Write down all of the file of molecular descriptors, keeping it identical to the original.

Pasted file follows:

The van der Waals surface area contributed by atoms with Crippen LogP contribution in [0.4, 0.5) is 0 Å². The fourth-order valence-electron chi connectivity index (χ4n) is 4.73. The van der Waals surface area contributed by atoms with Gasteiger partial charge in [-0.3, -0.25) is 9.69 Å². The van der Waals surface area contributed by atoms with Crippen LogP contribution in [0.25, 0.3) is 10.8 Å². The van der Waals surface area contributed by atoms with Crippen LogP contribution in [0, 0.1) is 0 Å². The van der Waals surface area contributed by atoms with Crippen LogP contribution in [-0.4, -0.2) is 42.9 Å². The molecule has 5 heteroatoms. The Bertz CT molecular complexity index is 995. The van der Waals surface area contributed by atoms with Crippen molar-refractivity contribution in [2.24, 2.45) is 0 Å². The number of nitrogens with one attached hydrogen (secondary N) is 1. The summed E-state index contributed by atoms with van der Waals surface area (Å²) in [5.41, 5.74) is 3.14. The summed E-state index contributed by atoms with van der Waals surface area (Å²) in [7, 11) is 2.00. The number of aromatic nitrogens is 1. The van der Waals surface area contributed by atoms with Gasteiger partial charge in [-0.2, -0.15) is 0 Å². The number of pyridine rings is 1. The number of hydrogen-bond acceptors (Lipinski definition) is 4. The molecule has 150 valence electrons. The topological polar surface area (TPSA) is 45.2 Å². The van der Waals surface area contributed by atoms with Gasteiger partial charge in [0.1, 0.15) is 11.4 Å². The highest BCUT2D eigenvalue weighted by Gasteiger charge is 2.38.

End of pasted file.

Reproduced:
The van der Waals surface area contributed by atoms with Crippen LogP contribution in [0.4, 0.5) is 0 Å². The fourth-order valence-electron chi connectivity index (χ4n) is 4.73. The van der Waals surface area contributed by atoms with Gasteiger partial charge in [-0.3, -0.25) is 9.69 Å². The van der Waals surface area contributed by atoms with Crippen LogP contribution in [0.25, 0.3) is 10.8 Å². The van der Waals surface area contributed by atoms with Crippen LogP contribution in [0, 0.1) is 0 Å². The van der Waals surface area contributed by atoms with Crippen LogP contribution in [-0.4, -0.2) is 42.9 Å². The molecule has 5 heteroatoms. The Bertz CT molecular complexity index is 995. The van der Waals surface area contributed by atoms with Crippen molar-refractivity contribution in [2.24, 2.45) is 0 Å². The number of nitrogens with one attached hydrogen (secondary N) is 1. The summed E-state index contributed by atoms with van der Waals surface area (Å²) in [5.41, 5.74) is 3.14. The summed E-state index contributed by atoms with van der Waals surface area (Å²) in [7, 11) is 2.00. The number of aromatic nitrogens is 1. The van der Waals surface area contributed by atoms with Gasteiger partial charge in [-0.2, -0.15) is 0 Å². The number of pyridine rings is 1. The number of hydrogen-bond acceptors (Lipinski definition) is 4. The molecule has 150 valence electrons. The topological polar surface area (TPSA) is 45.2 Å². The van der Waals surface area contributed by atoms with Gasteiger partial charge in [0.1, 0.15) is 11.4 Å². The highest BCUT2D eigenvalue weighted by Gasteiger charge is 2.38.